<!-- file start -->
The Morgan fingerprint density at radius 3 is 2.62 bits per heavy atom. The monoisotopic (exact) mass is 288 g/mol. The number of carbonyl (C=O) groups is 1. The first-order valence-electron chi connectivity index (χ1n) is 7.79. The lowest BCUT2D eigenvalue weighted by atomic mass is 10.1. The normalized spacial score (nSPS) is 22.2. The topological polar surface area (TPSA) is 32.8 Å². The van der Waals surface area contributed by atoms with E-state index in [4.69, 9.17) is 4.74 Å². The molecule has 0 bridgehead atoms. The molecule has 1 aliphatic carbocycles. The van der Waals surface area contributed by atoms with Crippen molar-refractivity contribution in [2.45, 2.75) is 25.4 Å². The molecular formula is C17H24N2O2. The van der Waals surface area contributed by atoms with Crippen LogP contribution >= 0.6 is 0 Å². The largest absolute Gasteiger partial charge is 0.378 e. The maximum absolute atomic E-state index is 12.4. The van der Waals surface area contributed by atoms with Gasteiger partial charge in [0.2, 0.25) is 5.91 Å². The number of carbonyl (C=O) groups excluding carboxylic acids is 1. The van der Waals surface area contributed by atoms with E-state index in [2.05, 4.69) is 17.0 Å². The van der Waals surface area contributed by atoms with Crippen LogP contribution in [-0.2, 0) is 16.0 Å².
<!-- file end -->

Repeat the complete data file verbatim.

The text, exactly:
The Morgan fingerprint density at radius 3 is 2.62 bits per heavy atom. The monoisotopic (exact) mass is 288 g/mol. The number of carbonyl (C=O) groups is 1. The first-order valence-electron chi connectivity index (χ1n) is 7.79. The lowest BCUT2D eigenvalue weighted by atomic mass is 10.1. The normalized spacial score (nSPS) is 22.2. The topological polar surface area (TPSA) is 32.8 Å². The van der Waals surface area contributed by atoms with E-state index in [4.69, 9.17) is 4.74 Å². The molecule has 0 bridgehead atoms. The molecule has 1 aliphatic carbocycles. The van der Waals surface area contributed by atoms with Crippen molar-refractivity contribution in [2.45, 2.75) is 25.4 Å². The molecular formula is C17H24N2O2. The van der Waals surface area contributed by atoms with Crippen LogP contribution >= 0.6 is 0 Å². The largest absolute Gasteiger partial charge is 0.378 e. The maximum absolute atomic E-state index is 12.4. The van der Waals surface area contributed by atoms with Gasteiger partial charge in [0.2, 0.25) is 5.91 Å². The number of carbonyl (C=O) groups excluding carboxylic acids is 1. The van der Waals surface area contributed by atoms with E-state index in [2.05, 4.69) is 17.0 Å². The van der Waals surface area contributed by atoms with Crippen LogP contribution in [-0.2, 0) is 16.0 Å².